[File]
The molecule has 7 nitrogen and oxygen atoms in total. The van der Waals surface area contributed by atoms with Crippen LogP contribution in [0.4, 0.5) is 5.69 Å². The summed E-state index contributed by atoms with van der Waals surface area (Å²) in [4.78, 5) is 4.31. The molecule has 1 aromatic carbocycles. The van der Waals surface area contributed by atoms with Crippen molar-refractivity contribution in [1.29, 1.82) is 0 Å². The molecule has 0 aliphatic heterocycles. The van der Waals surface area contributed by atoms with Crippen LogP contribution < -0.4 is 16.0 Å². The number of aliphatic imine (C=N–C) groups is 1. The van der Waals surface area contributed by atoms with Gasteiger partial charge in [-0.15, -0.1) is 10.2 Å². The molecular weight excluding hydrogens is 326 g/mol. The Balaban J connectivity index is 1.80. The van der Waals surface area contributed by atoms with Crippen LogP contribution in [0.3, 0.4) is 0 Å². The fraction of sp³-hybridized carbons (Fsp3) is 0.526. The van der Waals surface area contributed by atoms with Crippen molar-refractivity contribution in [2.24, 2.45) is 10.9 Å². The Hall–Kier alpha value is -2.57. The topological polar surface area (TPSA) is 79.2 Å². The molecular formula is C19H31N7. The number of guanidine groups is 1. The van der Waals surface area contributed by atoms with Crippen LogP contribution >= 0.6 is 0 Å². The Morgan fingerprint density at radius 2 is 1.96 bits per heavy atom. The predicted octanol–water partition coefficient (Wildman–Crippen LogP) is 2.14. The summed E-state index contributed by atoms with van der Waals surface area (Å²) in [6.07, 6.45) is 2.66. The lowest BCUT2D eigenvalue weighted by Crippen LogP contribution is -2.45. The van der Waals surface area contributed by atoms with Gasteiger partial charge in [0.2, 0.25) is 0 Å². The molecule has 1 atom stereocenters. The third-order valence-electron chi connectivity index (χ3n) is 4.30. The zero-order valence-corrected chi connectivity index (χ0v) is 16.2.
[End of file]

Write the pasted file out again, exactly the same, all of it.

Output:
The molecule has 7 nitrogen and oxygen atoms in total. The van der Waals surface area contributed by atoms with Crippen LogP contribution in [0.4, 0.5) is 5.69 Å². The summed E-state index contributed by atoms with van der Waals surface area (Å²) in [4.78, 5) is 4.31. The molecule has 1 aromatic carbocycles. The van der Waals surface area contributed by atoms with Crippen molar-refractivity contribution in [1.29, 1.82) is 0 Å². The molecule has 0 aliphatic heterocycles. The van der Waals surface area contributed by atoms with Crippen LogP contribution < -0.4 is 16.0 Å². The number of aliphatic imine (C=N–C) groups is 1. The van der Waals surface area contributed by atoms with Gasteiger partial charge in [-0.15, -0.1) is 10.2 Å². The molecular weight excluding hydrogens is 326 g/mol. The Balaban J connectivity index is 1.80. The van der Waals surface area contributed by atoms with Crippen LogP contribution in [0.3, 0.4) is 0 Å². The fraction of sp³-hybridized carbons (Fsp3) is 0.526. The van der Waals surface area contributed by atoms with Crippen molar-refractivity contribution in [2.24, 2.45) is 10.9 Å². The Hall–Kier alpha value is -2.57. The topological polar surface area (TPSA) is 79.2 Å². The molecular formula is C19H31N7. The number of guanidine groups is 1. The van der Waals surface area contributed by atoms with Crippen LogP contribution >= 0.6 is 0 Å². The Morgan fingerprint density at radius 2 is 1.96 bits per heavy atom. The predicted octanol–water partition coefficient (Wildman–Crippen LogP) is 2.14. The summed E-state index contributed by atoms with van der Waals surface area (Å²) in [6.07, 6.45) is 2.66. The lowest BCUT2D eigenvalue weighted by Crippen LogP contribution is -2.45. The van der Waals surface area contributed by atoms with Gasteiger partial charge in [0.2, 0.25) is 0 Å². The molecule has 1 atom stereocenters. The third-order valence-electron chi connectivity index (χ3n) is 4.30. The zero-order valence-corrected chi connectivity index (χ0v) is 16.2.